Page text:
Home > Research > Publications & Outputs > Influenza and other respiratory viral infection...

Links

Text available via DOI:

View graph of relations

Influenza and other respiratory viral infections associated with absence from school among schoolchildren in Pittsburgh, Pennsylvania, USA: a cohort study

Research output: Contribution to journalJournal articlepeer-review

Published
  • J.M. Read
  • S. Zimmer
  • Jr. Vukotich C.
  • M.L. Schweizer
  • D. Galloway
  • C. Lingle
  • G. Yearwood
  • P. Calderone
  • E. Noble
  • T. Quadelacy
  • K. Grantz
  • C. Rinaldo
  • H. Gao
  • J. Rainey
  • A. Uzicanin
  • D.A.T. Cummings
Close
Article number291
<mark>Journal publication date</mark>22/03/2021
<mark>Journal</mark>BMC Infectious Diseases
Issue number1
Volume21
Number of pages10
Publication StatusPublished
<mark>Original language</mark>English

Abstract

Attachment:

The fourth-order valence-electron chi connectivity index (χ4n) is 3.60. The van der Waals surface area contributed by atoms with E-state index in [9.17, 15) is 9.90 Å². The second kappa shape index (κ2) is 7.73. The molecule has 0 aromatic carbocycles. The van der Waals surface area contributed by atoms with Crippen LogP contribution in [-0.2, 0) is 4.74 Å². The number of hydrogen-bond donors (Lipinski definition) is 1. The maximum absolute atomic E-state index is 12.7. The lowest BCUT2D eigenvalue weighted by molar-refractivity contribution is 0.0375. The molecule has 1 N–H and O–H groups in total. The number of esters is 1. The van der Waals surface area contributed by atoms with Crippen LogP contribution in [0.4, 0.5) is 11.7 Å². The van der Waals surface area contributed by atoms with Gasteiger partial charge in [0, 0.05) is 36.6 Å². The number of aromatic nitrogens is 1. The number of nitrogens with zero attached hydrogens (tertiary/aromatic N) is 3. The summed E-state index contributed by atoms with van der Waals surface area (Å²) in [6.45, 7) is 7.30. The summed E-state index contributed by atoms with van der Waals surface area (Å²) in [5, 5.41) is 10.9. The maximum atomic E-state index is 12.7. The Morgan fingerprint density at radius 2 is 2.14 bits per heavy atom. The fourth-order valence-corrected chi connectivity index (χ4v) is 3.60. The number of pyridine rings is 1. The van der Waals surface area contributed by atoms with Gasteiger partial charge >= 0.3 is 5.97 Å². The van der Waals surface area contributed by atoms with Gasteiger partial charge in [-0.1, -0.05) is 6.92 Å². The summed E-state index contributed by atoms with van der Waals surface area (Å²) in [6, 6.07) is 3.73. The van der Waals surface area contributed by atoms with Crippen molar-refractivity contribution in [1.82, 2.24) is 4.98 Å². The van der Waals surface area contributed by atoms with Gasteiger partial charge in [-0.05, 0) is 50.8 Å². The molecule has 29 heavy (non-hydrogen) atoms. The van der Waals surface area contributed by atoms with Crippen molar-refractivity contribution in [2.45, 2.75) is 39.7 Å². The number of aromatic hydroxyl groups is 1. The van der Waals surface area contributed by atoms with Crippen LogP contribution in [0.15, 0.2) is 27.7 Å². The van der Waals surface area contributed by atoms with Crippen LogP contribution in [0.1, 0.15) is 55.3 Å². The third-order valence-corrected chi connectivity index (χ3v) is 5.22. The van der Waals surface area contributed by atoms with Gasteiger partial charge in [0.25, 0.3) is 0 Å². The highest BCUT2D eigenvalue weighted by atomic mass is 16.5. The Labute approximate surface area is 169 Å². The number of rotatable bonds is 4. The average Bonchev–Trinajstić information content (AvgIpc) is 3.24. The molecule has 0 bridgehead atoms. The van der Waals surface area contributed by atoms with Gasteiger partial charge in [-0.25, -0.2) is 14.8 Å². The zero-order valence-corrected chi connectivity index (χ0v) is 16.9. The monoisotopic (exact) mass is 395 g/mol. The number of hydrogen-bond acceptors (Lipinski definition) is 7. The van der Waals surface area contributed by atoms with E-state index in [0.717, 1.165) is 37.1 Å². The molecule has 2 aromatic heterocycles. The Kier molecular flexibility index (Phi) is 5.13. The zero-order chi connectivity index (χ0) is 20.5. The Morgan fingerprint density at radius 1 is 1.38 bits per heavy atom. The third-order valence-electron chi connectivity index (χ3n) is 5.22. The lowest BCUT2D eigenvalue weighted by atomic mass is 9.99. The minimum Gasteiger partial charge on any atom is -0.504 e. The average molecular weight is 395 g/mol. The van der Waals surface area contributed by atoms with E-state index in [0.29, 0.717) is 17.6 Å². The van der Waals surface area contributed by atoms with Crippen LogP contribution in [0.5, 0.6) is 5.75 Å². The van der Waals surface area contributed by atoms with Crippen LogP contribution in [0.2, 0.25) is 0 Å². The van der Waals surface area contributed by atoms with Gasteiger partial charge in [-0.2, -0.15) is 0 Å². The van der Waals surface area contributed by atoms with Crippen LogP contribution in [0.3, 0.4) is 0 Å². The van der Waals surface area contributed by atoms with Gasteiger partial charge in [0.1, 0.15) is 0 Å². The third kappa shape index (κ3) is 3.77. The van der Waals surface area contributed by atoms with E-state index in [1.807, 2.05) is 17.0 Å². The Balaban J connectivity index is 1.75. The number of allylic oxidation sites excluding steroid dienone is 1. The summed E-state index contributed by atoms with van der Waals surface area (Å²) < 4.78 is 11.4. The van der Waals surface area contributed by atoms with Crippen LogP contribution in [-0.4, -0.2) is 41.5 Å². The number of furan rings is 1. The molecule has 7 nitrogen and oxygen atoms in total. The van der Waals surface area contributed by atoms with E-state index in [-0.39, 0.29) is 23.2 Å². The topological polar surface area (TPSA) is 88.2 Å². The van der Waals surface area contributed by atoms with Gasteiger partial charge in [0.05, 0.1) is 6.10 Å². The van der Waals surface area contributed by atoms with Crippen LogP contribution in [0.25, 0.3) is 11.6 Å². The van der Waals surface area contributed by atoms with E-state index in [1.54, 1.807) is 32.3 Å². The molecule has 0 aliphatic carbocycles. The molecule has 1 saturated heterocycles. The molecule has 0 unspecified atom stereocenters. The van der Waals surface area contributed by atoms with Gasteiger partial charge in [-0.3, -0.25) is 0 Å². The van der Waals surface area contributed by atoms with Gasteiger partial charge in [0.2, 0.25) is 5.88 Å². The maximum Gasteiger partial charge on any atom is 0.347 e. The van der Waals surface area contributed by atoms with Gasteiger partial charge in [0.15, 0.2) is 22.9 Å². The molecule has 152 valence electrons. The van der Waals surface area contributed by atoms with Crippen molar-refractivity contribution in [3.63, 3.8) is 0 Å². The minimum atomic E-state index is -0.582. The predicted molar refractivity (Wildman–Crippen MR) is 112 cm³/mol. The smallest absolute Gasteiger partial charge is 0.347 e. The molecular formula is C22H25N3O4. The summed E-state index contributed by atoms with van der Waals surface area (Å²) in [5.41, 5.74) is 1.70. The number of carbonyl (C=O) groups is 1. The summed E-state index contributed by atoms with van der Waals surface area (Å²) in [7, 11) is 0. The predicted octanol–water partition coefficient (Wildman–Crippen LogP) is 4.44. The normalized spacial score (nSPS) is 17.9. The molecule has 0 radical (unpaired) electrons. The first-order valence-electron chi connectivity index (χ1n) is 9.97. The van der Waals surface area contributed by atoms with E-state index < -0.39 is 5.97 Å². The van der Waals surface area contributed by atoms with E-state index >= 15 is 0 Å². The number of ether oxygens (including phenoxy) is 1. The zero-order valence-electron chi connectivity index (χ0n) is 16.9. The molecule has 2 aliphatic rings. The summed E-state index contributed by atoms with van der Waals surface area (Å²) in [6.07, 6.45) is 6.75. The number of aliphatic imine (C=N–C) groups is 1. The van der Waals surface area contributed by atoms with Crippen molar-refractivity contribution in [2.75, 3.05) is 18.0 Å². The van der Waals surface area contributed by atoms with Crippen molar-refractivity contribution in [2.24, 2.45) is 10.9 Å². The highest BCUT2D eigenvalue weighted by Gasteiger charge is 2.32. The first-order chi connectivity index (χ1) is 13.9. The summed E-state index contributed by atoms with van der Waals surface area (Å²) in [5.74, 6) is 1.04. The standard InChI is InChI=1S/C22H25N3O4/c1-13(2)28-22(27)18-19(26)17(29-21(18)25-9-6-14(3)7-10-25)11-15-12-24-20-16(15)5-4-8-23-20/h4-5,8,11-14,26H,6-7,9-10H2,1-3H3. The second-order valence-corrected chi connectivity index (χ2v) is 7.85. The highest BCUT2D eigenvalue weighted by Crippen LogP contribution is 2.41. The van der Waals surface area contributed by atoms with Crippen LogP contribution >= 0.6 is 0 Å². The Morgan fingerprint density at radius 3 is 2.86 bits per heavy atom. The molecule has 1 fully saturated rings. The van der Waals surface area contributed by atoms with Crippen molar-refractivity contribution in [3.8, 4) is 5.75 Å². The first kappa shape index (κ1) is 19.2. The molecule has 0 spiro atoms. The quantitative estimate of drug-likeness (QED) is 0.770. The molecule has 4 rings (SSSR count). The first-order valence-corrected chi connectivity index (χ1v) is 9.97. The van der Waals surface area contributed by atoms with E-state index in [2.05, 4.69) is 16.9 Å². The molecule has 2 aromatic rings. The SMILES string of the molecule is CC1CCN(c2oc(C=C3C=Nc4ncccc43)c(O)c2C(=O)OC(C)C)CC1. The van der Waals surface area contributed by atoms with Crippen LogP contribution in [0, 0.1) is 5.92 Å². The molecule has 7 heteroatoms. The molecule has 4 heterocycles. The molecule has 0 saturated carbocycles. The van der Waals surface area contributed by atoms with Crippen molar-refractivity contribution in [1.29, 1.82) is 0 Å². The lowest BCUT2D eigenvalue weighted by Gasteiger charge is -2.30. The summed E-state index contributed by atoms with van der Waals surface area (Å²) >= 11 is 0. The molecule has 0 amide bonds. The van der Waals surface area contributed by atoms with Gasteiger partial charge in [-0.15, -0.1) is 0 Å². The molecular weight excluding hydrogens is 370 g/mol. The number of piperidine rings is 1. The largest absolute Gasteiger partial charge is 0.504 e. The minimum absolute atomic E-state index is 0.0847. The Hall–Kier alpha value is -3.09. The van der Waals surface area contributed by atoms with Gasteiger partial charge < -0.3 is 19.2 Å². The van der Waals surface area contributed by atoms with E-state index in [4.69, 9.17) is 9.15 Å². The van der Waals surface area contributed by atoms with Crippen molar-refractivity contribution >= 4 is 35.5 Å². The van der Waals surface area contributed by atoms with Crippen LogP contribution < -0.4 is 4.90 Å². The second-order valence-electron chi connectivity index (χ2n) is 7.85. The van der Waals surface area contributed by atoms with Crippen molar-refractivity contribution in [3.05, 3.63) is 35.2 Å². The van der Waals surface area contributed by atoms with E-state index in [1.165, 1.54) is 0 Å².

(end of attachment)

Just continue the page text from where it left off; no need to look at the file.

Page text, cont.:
Background: Information on the etiology and age-specific burden of respiratory viral infections among school-aged children remains limited. Though school aged children are often recognized as driving the transmission of influenza as well as other respiratory viruses, little detailed information is available on the distribution of respiratory infections among children of different ages within this group. Factors other than age including gender and time spent in school may also be important in determining risk of infection but have been little studied in this age group. Methods: We conducted a cohort study to determine the etiology of influenza like illness (ILI) among 2519 K–12 students during the 2012–13 influenza season. We obtained nasal swabs from students with ILI-related absences. Generalized linear mixed-effect regressions determined associations of outcomes, including ILI and laboratory-confirmed respiratory virus infection, with school grade and other covariates. Results: Overall, 459 swabs were obtained from 552 ILI–related absences. Respiratory viruses were found in 292 (63.6%) samples. Influenza was found in 189 (41.2%) samples. With influenza B found in 134 (70.9%). Rates of influenza B were significantly higher in grades 1 (10.1, 95% CI 6.8–14.4%), 2 (9.7, 6.6–13.6%), 3 (9.3, 6.3–13.2%), and 4 (9.9, 6.8–13.8%) than in kindergarteners (3.2, 1.5–6.0%). After accounting for grade, sex and self-reported vaccination status, influenza B infection risk was lower among kindergarteners in half-day programs compared to kindergarteners in full-day programs (OR = 0.19; 95% CI 0.08–0.45). Conclusions: ILI and influenza infection is concentrated in younger schoolchildren. Reduced infection by respiratory viruses is associated with a truncated school day for kindergarteners but this finding requires further investigation in other grades and populations.